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In the initial stages of diagnosing acute myeloid leukaemia (AML), your GP will check for physical signs of the condition and arrange for you to have blood tests.

A high number of abnormal white blood cells, or a very low blood count in the test sample, could indicate leukaemia.

If this is the case, you'll be urgently referred to a a specialist in treating blood conditions (haematologist).

A haematologist may carry out further tests.

To confirm a diagnosis of AML, a small sample of your bone marrow will be taken to examine under a microscope. This procedure is known as a bone marrow biopsy. 

The doctor or nurse will numb an area of skin at the back of your hip bone, before using a thin needle to remove a sample of liquid bone marrow.

In some cases, they'll remove bone and bone marrow together.

You will not feel any pain during the procedure, but it can feel uncomfortable when the sample is being taken.

You may also have bruising and discomfort for a few days afterwards.

The procedure takes around 20 to 30 minutes.

The bone marrow sample will be checked for cancerous cells. If cancerous cells are present, the biopsy can also be used to determine the type of leukaemia you have.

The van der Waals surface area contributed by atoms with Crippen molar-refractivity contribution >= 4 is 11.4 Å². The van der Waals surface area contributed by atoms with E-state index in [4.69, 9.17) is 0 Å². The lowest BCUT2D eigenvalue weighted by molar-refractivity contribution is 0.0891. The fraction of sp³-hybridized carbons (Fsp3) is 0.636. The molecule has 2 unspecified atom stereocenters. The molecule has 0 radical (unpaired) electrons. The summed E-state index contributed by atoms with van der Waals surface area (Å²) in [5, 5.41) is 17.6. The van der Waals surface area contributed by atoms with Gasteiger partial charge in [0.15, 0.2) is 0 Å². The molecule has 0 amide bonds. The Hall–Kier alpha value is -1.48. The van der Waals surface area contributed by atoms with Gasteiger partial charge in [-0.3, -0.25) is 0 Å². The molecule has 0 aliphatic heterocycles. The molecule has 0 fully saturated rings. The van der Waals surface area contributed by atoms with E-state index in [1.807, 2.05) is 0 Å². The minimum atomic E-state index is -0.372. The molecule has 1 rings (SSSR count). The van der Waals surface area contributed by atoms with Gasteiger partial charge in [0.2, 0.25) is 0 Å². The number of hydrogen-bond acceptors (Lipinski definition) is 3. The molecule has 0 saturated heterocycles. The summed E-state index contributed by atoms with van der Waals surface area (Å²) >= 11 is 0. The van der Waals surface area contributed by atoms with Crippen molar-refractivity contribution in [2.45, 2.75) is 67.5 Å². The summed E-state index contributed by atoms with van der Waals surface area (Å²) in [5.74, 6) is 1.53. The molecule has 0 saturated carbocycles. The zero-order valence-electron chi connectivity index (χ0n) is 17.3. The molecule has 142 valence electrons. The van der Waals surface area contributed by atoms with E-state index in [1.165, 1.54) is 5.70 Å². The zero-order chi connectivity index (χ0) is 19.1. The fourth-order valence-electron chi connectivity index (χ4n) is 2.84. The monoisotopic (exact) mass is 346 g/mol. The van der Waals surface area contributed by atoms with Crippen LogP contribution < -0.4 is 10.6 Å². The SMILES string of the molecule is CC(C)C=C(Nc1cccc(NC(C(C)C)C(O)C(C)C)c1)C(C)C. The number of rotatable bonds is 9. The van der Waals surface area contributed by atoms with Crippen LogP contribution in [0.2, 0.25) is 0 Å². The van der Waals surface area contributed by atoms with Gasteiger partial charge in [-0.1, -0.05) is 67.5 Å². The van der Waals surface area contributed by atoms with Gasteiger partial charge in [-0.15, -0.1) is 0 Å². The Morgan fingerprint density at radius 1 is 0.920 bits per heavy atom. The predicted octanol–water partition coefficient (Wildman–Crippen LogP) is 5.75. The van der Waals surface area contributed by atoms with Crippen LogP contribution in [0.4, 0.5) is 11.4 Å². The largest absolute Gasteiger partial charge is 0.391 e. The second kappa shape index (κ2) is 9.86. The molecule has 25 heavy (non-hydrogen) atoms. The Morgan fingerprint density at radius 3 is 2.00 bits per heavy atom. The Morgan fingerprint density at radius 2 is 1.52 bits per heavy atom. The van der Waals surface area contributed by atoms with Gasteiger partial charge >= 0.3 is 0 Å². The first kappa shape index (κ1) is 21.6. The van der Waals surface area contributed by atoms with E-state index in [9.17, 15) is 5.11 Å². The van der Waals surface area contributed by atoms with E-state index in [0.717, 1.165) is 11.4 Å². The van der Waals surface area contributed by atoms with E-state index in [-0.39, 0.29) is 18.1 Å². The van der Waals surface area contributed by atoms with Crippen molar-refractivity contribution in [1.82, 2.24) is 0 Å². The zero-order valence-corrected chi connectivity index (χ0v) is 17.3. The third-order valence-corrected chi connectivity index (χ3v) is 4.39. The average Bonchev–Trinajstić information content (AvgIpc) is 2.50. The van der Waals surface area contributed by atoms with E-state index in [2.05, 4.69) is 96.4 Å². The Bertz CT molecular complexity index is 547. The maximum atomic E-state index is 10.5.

Other tests can be used to get more information about the progress and extent of your AML. They can also help decide how it should be treated.

Genetic testing

Genetic tests can be carried out on blood and bone marrow samples to find out what type of AML you have. This can help doctors make decisions about the most appropriate treatment.


If you have AML, an X-ray or an ultrasound scan of the heart (echocardiogram) may be used to check your organs, such as your heart and lungs, are healthy.

These tests help doctors assess your general health before they decide on the most appropriate treatment for you.

Lumbar puncture

In rare situations where it's thought there's a risk that AML has spread to your nervous system, a lumbar puncture may be carried out.

In this procedure, a needle is used to extract a sample of the fluid that surrounds and protects your spine (cerebrospinal fluid) so it can be checked for cancerous cells.

If cancerous cells are found in your nervous system, it may affect your treatment.

Being diagnosed with AML can be particularly difficult, as the condition usually comes on suddenly and treatment has to be started quickly.

This can be upsetting and confusing. But finding out what type of leukaemia you have, what treatment you need and how treatment will affect you can help you cope better and feel more in control.

The Cancer Research UK website has more information and advice about coping with AML.